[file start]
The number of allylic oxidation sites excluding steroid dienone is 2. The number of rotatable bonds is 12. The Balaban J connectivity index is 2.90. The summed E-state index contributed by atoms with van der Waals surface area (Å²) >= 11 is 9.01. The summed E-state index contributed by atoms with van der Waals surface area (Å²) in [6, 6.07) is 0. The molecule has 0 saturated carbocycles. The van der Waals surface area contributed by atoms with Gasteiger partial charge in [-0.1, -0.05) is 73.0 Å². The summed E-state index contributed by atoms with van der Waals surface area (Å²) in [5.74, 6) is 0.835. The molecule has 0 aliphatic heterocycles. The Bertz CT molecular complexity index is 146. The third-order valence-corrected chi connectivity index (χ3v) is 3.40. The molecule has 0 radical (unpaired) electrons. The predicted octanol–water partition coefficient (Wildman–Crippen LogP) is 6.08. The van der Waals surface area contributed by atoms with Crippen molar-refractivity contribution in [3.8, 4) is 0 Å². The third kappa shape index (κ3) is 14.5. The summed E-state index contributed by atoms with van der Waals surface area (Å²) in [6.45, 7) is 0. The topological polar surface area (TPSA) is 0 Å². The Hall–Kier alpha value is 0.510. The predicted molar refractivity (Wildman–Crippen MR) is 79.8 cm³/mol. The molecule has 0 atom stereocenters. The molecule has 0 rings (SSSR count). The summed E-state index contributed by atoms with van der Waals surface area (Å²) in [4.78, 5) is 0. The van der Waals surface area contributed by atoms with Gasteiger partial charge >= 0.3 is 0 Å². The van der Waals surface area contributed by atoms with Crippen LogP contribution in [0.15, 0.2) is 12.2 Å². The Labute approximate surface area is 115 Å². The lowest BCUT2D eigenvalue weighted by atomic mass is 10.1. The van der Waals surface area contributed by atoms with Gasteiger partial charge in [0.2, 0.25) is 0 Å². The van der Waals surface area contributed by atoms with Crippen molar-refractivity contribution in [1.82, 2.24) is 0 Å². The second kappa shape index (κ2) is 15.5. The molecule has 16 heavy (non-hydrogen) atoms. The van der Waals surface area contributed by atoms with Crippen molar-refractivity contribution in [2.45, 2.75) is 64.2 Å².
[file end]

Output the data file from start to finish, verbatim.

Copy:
The number of allylic oxidation sites excluding steroid dienone is 2. The number of rotatable bonds is 12. The Balaban J connectivity index is 2.90. The summed E-state index contributed by atoms with van der Waals surface area (Å²) >= 11 is 9.01. The summed E-state index contributed by atoms with van der Waals surface area (Å²) in [6, 6.07) is 0. The molecule has 0 saturated carbocycles. The van der Waals surface area contributed by atoms with Gasteiger partial charge in [-0.1, -0.05) is 73.0 Å². The summed E-state index contributed by atoms with van der Waals surface area (Å²) in [5.74, 6) is 0.835. The molecule has 0 aliphatic heterocycles. The Bertz CT molecular complexity index is 146. The third-order valence-corrected chi connectivity index (χ3v) is 3.40. The molecule has 0 radical (unpaired) electrons. The predicted octanol–water partition coefficient (Wildman–Crippen LogP) is 6.08. The van der Waals surface area contributed by atoms with Crippen molar-refractivity contribution in [3.8, 4) is 0 Å². The third kappa shape index (κ3) is 14.5. The summed E-state index contributed by atoms with van der Waals surface area (Å²) in [6.45, 7) is 0. The topological polar surface area (TPSA) is 0 Å². The Hall–Kier alpha value is 0.510. The predicted molar refractivity (Wildman–Crippen MR) is 79.8 cm³/mol. The molecule has 0 atom stereocenters. The molecule has 0 rings (SSSR count). The summed E-state index contributed by atoms with van der Waals surface area (Å²) in [4.78, 5) is 0. The van der Waals surface area contributed by atoms with Gasteiger partial charge >= 0.3 is 0 Å². The van der Waals surface area contributed by atoms with Crippen LogP contribution in [0.15, 0.2) is 12.2 Å². The Labute approximate surface area is 115 Å². The lowest BCUT2D eigenvalue weighted by atomic mass is 10.1. The van der Waals surface area contributed by atoms with Gasteiger partial charge in [0.2, 0.25) is 0 Å². The van der Waals surface area contributed by atoms with Crippen molar-refractivity contribution in [1.82, 2.24) is 0 Å². The second kappa shape index (κ2) is 15.5. The molecule has 16 heavy (non-hydrogen) atoms. The van der Waals surface area contributed by atoms with Crippen molar-refractivity contribution in [2.45, 2.75) is 64.2 Å².